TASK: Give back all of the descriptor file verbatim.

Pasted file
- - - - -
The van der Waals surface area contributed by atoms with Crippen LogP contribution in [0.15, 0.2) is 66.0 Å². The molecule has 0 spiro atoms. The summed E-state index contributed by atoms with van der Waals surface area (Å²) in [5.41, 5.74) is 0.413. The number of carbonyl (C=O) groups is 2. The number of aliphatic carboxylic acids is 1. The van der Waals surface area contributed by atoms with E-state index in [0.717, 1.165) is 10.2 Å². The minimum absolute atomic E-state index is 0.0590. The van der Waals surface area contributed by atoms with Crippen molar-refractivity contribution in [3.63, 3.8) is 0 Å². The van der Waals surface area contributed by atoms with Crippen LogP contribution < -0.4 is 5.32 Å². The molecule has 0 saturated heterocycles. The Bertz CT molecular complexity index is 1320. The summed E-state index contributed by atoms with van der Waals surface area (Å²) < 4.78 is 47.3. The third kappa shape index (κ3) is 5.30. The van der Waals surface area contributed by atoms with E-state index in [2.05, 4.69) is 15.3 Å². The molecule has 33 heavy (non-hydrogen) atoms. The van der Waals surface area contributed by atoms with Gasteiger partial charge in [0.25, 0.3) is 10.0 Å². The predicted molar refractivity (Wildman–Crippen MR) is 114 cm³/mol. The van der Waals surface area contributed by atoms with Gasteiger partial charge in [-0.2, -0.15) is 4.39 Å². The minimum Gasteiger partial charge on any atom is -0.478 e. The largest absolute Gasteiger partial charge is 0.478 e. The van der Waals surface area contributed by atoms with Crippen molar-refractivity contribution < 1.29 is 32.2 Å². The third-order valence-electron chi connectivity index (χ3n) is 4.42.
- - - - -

The van der Waals surface area contributed by atoms with Crippen LogP contribution in [0.15, 0.2) is 66.0 Å². The molecule has 0 spiro atoms. The summed E-state index contributed by atoms with van der Waals surface area (Å²) in [5.41, 5.74) is 0.413. The number of carbonyl (C=O) groups is 2. The number of aliphatic carboxylic acids is 1. The van der Waals surface area contributed by atoms with E-state index in [0.717, 1.165) is 10.2 Å². The minimum absolute atomic E-state index is 0.0590. The van der Waals surface area contributed by atoms with Crippen molar-refractivity contribution in [3.63, 3.8) is 0 Å². The van der Waals surface area contributed by atoms with Crippen LogP contribution < -0.4 is 5.32 Å². The molecule has 0 saturated heterocycles. The Bertz CT molecular complexity index is 1320. The summed E-state index contributed by atoms with van der Waals surface area (Å²) < 4.78 is 47.3. The third kappa shape index (κ3) is 5.30. The van der Waals surface area contributed by atoms with E-state index in [2.05, 4.69) is 15.3 Å². The molecule has 33 heavy (non-hydrogen) atoms. The van der Waals surface area contributed by atoms with Gasteiger partial charge in [0.25, 0.3) is 10.0 Å². The predicted molar refractivity (Wildman–Crippen MR) is 114 cm³/mol. The van der Waals surface area contributed by atoms with Gasteiger partial charge in [-0.2, -0.15) is 4.39 Å². The minimum Gasteiger partial charge on any atom is -0.478 e. The largest absolute Gasteiger partial charge is 0.478 e. The van der Waals surface area contributed by atoms with Crippen molar-refractivity contribution < 1.29 is 32.2 Å². The third-order valence-electron chi connectivity index (χ3n) is 4.42.